St Ives bridge tolls and the turnpike road

St Ives bridge tolls and the turnpike road
In 1905 the Hunts post was inundated with letters to their correspondence section over several months on the topic of St Ives bridges tolls. The levy was despised by tradesmen visiting St Ives. Charged to cross the bridges going into town, they were charged again to return home along the turnpike road south. 

To learn about turnpike roads, the bridges' tolls and where the Duke of Manchester fits into the story, read on.

A brief history of roads in England 
By the late 1600s roads were in an appalling state. With no major investment since Roman times, routes had reverted to little more than dirt tracks. Most journeys were short and local, the majority of goods transported by rivers and sea. Maintenance relied on a much resented medieval system of statute labour.

The Great North Road approaching London before introduction of the turnpike system.
The highway is deeply rutted and impassable in wet weather, spreading onto adjoining land.
By 1656 the cost of maintaining one of the busiest routes, the Great North Road to London, put the boroughs of Hertfordshire, Cambridgeshire and Huntingdonshire at risk of bankruptcy. Their solution was to lobby Parliament for the right to raise tolls to pay for upkeep.

Turnpike roads
The first Turnpike Act was passed in 1663 to cover a section of the Great North Road from Wadesmill in Hertfordshire to Stilton in Huntingdonshire. The system proved so popular that by the early 1800s almost one thousand turnpike trusts controlled 22,000 miles of roads in England and Wales, about one fifth of the road network.

The routes were called turnpikes because the gate used to control access and collect tolls resembled barriers once used to defend against cavalry. In time some turnpike gates included side bars to catch farmers who attempted to only use the road between toll gates, diverting into fields to avoid payment.

Typical charges, with today's equivalent in brackets, were 1s (£4) for a coach or wagon, 6d (£2) for a cart, 1d (35p) for a ridden or led horse, 10d (£3.50) for a score of cattle and 5d (£1.75) for a score of sheep.

Turnpike gates
A typical turnpike gate and toll house.
In the 1800s farmers were facing poor harvests and falling prices due to cheap foreign imports. When some trusts abused their powers and increased toll charges, dissatisfaction with the system grew. In 1839 groups of Welsh farmers dressed in women's clothing ripped down toll gates in what became known as the Rebecca Riots.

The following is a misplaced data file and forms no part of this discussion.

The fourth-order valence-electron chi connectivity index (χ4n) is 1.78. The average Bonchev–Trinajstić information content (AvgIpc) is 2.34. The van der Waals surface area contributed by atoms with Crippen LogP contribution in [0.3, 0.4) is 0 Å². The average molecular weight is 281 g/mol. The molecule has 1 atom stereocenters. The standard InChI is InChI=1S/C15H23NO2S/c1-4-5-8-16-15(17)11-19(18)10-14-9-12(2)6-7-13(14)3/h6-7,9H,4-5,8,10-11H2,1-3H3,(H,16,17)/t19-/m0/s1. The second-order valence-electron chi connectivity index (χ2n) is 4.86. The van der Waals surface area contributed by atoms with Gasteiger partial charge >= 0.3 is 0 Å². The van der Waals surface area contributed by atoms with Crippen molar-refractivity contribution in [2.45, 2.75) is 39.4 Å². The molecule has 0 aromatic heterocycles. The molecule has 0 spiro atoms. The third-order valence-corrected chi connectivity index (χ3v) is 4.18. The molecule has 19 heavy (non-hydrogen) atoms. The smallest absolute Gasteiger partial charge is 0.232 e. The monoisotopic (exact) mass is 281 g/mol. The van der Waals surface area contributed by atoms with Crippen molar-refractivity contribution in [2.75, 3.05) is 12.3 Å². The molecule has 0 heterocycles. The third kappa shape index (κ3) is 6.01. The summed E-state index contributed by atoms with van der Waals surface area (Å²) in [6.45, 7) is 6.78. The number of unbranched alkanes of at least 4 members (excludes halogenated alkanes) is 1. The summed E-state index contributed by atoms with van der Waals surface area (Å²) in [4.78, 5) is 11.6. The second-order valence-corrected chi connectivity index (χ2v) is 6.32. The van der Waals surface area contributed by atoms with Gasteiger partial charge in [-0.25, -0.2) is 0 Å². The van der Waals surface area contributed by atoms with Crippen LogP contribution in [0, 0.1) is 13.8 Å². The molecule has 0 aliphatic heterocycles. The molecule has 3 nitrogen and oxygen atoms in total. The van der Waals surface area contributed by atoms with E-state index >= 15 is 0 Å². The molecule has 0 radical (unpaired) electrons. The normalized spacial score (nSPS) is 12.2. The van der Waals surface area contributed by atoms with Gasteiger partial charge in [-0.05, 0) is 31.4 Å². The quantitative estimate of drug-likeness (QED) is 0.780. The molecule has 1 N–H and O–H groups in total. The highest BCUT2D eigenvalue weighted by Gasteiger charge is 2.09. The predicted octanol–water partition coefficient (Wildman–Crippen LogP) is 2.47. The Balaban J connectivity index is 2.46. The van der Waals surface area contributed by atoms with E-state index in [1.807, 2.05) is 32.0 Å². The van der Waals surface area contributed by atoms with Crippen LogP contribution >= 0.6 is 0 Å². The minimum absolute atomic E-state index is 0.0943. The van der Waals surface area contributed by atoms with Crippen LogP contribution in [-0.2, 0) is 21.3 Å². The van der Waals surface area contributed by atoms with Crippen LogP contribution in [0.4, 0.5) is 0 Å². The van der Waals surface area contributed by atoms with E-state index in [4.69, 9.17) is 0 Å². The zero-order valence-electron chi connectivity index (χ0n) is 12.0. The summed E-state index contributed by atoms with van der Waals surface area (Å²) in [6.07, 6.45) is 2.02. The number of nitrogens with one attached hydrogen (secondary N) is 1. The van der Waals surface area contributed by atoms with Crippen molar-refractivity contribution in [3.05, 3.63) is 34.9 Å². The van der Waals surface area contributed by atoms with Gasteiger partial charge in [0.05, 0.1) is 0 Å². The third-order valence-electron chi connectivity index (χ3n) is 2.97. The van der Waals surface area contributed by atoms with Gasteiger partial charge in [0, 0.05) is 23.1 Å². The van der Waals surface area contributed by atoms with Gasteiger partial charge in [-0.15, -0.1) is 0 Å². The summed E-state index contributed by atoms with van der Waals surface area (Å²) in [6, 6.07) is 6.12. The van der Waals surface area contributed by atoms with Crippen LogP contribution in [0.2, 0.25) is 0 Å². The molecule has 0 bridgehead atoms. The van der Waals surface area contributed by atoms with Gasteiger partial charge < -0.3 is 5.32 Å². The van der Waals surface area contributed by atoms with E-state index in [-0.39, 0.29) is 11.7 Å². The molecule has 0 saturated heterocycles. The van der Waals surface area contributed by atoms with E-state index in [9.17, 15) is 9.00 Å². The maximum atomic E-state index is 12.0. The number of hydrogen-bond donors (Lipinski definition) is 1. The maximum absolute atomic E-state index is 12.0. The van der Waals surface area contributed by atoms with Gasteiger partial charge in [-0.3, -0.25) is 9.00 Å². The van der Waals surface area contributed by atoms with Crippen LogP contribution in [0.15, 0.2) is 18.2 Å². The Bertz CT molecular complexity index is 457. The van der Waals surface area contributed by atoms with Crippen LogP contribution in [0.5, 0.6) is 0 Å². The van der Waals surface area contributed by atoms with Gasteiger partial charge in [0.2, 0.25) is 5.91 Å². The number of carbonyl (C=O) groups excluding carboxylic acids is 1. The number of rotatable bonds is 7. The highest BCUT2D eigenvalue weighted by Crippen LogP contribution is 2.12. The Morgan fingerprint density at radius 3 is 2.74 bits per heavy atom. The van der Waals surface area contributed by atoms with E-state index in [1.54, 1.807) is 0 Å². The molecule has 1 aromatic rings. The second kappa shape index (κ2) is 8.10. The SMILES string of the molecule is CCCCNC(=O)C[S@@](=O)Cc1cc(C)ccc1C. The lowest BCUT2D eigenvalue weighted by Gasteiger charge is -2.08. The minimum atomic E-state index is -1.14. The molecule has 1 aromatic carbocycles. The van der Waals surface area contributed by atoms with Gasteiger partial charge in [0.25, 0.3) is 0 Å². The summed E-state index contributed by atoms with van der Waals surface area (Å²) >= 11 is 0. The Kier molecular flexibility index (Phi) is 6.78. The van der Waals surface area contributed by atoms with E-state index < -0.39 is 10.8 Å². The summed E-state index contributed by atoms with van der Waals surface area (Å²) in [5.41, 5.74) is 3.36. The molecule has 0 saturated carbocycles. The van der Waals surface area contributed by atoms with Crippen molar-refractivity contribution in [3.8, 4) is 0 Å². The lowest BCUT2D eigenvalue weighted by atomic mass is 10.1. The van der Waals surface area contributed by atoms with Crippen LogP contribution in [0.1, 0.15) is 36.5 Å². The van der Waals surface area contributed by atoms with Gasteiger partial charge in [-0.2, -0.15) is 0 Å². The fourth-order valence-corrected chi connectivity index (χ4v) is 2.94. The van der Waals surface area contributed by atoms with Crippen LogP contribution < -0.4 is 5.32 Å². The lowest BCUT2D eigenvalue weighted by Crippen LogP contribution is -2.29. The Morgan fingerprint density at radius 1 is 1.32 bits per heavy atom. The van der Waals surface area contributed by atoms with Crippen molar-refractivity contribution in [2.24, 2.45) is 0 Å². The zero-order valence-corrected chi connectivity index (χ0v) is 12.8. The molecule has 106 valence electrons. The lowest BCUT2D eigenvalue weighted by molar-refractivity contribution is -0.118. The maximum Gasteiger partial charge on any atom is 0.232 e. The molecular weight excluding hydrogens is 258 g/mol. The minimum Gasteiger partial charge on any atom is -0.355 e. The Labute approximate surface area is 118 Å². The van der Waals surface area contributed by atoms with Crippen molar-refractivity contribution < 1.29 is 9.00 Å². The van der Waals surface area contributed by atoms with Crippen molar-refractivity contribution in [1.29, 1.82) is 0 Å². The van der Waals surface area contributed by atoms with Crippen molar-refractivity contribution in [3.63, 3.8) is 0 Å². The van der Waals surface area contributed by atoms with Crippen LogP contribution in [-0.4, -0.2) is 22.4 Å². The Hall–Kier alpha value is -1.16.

With the introduction of railways resulting in less goods being moved by road, many turnpike trusts found themselves facing bankruptcy. Even those that survived had less funds for maintenance. Road standards again started to deteriorate. The 1888 Local Government Act created new County Councils, who became increasingly responsible for road maintenance, paid through the rates.

The Bury to Stratton turnpike road and tolls
St Ives' Monday market being a major venue for livestock sales, it's no surprise several turnpike roads passed by or through St Ives. The major route into the town was the Bury to Stratton turnpike road, running from near Ramsey to the Great North Road just south of Biggleswade.

St Ives turnpike roads and tolls
Turnpike roads around St Ives (green), including part of the
Bury to Stratton turnpike road (dark green). Toll gates are shown in red.
St Ives was surrounded by toll gates. Travellers approaching from the south encountered two tolls in less than a mile, on the new bridges and St Ives bridge. The rights to these tolls were owned by the Dukes of Manchester, along with substantial land in the area. Charles Montagu was appointed the first Duke of Manchester in 1719 through his service to King George I.

It is unclear who was charged a toll. St Ives residents appear to be unaffected. There is comment in the 1905 letters that charges applied only to farmers and tradespeople. However, the letter that started the avalanche from Elliott Odams was about a motor car carrying the wife of Sir Frederick Harrison and two St Ives ladies. An altercation arose when they were stopped by the toll keeper.

The toll keeper was not in the employ of the Duke of Manchester, but bought the right to collect and benefit from the tolls. Edward Gurry was recorded as purchasing the let in the Hunts Post 4 October 1895 for £52, the equivalent of £6,500 today.
1825 St Ives tolls
Toll charges in 1825
In spite of the strength of feeling about the St Ives tolls in 1905, and a general willingness by Huntingdonshire County Council to remove the tolls, they were still in place in 1913. Edward Gurry was toll keeper then (although he may not have been continuously since 1895) when the Hunts Post 13 June 1913 reported his summonsing of Ernest Wilderspin in the local court for assault following an argument over outstanding toll fees.

By the early 1900s the Duke of Manchester's family coffers were running on empty and William Montagu, the 9th Duke of Manchester, was an even bigger spendthrift than his father and grandfather. In 1918 he was declared bankrupt and over 5,000 acres of his Huntingdonshire estates were sold that year. It took another three years of negotiation before ownership of the new bridges and St Ives bridge, along with rights to charge a toll, was transferred to Huntingdonshire County Council. At last St Ives was forever free of toll.

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